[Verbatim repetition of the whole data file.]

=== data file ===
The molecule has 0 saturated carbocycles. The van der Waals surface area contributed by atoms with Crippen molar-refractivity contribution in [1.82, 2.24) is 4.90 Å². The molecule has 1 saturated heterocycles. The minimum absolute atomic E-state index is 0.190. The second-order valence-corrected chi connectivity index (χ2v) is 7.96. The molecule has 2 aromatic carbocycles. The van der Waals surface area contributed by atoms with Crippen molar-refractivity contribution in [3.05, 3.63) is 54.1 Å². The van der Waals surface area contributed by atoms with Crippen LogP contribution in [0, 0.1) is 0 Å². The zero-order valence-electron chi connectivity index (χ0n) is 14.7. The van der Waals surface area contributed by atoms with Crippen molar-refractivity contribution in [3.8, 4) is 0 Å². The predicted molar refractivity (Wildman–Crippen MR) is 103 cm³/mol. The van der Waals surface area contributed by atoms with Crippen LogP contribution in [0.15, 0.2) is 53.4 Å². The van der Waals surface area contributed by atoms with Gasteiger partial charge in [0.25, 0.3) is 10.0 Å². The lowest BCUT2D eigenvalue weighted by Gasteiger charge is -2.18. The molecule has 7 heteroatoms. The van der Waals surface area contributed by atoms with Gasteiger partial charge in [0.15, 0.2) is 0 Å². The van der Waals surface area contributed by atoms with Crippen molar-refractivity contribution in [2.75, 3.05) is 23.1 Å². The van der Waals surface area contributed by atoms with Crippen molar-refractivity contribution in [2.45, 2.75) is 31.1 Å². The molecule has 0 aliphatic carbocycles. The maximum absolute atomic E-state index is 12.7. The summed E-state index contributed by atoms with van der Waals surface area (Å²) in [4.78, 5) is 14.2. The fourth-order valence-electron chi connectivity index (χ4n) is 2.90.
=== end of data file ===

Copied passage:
The molecule has 0 saturated carbocycles. The van der Waals surface area contributed by atoms with Crippen molar-refractivity contribution in [1.82, 2.24) is 4.90 Å². The molecule has 1 saturated heterocycles. The minimum absolute atomic E-state index is 0.190. The second-order valence-corrected chi connectivity index (χ2v) is 7.96. The molecule has 2 aromatic carbocycles. The van der Waals surface area contributed by atoms with Crippen molar-refractivity contribution in [3.05, 3.63) is 54.1 Å². The van der Waals surface area contributed by atoms with Crippen LogP contribution in [0, 0.1) is 0 Å². The zero-order valence-electron chi connectivity index (χ0n) is 14.7. The van der Waals surface area contributed by atoms with Crippen molar-refractivity contribution in [3.8, 4) is 0 Å². The predicted molar refractivity (Wildman–Crippen MR) is 103 cm³/mol. The van der Waals surface area contributed by atoms with Crippen LogP contribution in [0.15, 0.2) is 53.4 Å². The van der Waals surface area contributed by atoms with Gasteiger partial charge in [0.25, 0.3) is 10.0 Å². The lowest BCUT2D eigenvalue weighted by Gasteiger charge is -2.18. The molecule has 7 heteroatoms. The van der Waals surface area contributed by atoms with Gasteiger partial charge in [0.15, 0.2) is 0 Å². The van der Waals surface area contributed by atoms with Crippen molar-refractivity contribution in [2.75, 3.05) is 23.1 Å². The van der Waals surface area contributed by atoms with Crippen molar-refractivity contribution in [2.45, 2.75) is 31.1 Å². The molecule has 0 aliphatic carbocycles. The maximum absolute atomic E-state index is 12.7. The summed E-state index contributed by atoms with van der Waals surface area (Å²) in [4.78, 5) is 14.2. The fourth-order valence-electron chi connectivity index (χ4n) is 2.90.